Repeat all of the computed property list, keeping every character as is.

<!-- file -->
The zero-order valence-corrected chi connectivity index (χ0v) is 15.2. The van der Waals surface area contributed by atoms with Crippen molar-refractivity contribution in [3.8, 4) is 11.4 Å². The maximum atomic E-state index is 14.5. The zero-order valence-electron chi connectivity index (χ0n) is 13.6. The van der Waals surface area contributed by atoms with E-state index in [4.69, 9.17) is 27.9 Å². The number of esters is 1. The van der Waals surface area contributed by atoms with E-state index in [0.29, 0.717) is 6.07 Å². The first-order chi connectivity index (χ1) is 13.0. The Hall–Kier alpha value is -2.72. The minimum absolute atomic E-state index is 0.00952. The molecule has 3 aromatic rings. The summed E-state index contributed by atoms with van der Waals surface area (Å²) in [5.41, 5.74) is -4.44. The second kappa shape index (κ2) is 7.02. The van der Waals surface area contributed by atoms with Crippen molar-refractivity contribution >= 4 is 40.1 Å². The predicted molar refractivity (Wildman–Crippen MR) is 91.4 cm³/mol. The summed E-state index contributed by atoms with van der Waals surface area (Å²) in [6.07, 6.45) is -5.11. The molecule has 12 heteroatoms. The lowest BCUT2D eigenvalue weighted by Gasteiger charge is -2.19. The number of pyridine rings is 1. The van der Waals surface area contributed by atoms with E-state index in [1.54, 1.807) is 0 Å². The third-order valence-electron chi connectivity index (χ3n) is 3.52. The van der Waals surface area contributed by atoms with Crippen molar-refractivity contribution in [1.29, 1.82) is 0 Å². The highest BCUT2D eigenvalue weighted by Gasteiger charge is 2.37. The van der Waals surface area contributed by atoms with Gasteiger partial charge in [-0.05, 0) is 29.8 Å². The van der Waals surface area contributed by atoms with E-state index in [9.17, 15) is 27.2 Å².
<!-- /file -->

The zero-order valence-corrected chi connectivity index (χ0v) is 15.2. The van der Waals surface area contributed by atoms with Crippen molar-refractivity contribution in [3.8, 4) is 11.4 Å². The maximum atomic E-state index is 14.5. The zero-order valence-electron chi connectivity index (χ0n) is 13.6. The van der Waals surface area contributed by atoms with E-state index in [4.69, 9.17) is 27.9 Å². The number of esters is 1. The van der Waals surface area contributed by atoms with E-state index in [0.29, 0.717) is 6.07 Å². The first-order chi connectivity index (χ1) is 13.0. The Hall–Kier alpha value is -2.72. The minimum absolute atomic E-state index is 0.00952. The molecule has 3 aromatic rings. The summed E-state index contributed by atoms with van der Waals surface area (Å²) in [5.41, 5.74) is -4.44. The second kappa shape index (κ2) is 7.02. The van der Waals surface area contributed by atoms with Crippen molar-refractivity contribution >= 4 is 40.1 Å². The predicted molar refractivity (Wildman–Crippen MR) is 91.4 cm³/mol. The summed E-state index contributed by atoms with van der Waals surface area (Å²) in [6.07, 6.45) is -5.11. The molecule has 12 heteroatoms. The lowest BCUT2D eigenvalue weighted by Gasteiger charge is -2.19. The number of pyridine rings is 1. The van der Waals surface area contributed by atoms with E-state index in [1.54, 1.807) is 0 Å². The third-order valence-electron chi connectivity index (χ3n) is 3.52. The van der Waals surface area contributed by atoms with Crippen molar-refractivity contribution in [1.29, 1.82) is 0 Å². The highest BCUT2D eigenvalue weighted by Gasteiger charge is 2.37. The van der Waals surface area contributed by atoms with Gasteiger partial charge in [-0.05, 0) is 29.8 Å². The van der Waals surface area contributed by atoms with E-state index in [9.17, 15) is 27.2 Å².